Early retirement plans in 2001 and 2003 allowed state employees to add five years to their age or work history for purpose of their pension. For example, a 60-year-old employee with 30 years service could retire with the same pension as he would have earned at 65. For an employee earning a salary of $50,000, the bonus years would raise his pension from $30,000 a year to $37,500.
A 2000 retirement plan called "Retirement Plus" allowed long-term teachers to increase their pension by an extra 2 percent of their final average salary for each year they worked over 24 years | meaning a 12 percent boost for teachers who worked 30 years, for example. One trade-off was an increase in teacher pension contributions.
Employees can "buy" credit for years they spent working at a variety of jobs outside the government or didn't pay into the pension system. For example, teachers can buy pension credit for time teaching at a private school or serving in the Peace Corps. Other state workers | including legislators | can get credit for years served as unpaid town officials. To buy time, employees pay what they would have paid if they had been working for the government at the time, plus interest.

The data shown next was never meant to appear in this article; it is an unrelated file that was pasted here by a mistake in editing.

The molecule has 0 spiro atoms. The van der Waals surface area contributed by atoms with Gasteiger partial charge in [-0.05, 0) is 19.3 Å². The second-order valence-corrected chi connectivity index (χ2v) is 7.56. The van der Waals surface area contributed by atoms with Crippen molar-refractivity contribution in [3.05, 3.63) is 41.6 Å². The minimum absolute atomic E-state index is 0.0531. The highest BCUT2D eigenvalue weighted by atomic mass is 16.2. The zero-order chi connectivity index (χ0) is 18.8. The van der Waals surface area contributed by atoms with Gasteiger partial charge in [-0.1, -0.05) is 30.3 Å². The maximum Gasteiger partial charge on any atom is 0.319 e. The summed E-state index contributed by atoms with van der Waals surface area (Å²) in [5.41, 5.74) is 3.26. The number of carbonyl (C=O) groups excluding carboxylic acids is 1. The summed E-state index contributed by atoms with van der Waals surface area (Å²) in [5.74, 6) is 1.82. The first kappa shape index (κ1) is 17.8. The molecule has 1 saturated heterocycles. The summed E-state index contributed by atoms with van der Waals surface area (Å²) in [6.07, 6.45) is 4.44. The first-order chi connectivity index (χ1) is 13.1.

One day equals one year
Elected officials are credited a full year's work if they work even a single day in a calendar year. Since legislators' terms don't expire until January, they get credit for a full year when they decide not to run for re-election or are defeated.
When it's good to be fired
Employees fired after 20 years, including lawmakers "fired" by voters, can start collecting their pensions before the usual age of 55. The same applies to employees whose positions are eliminated. A 2002 Commonwealth Magazine report found that a suspiciously high one-third of such pensions granted since 1990 went to employees who had passed the critical 20-year mark by less than a year.
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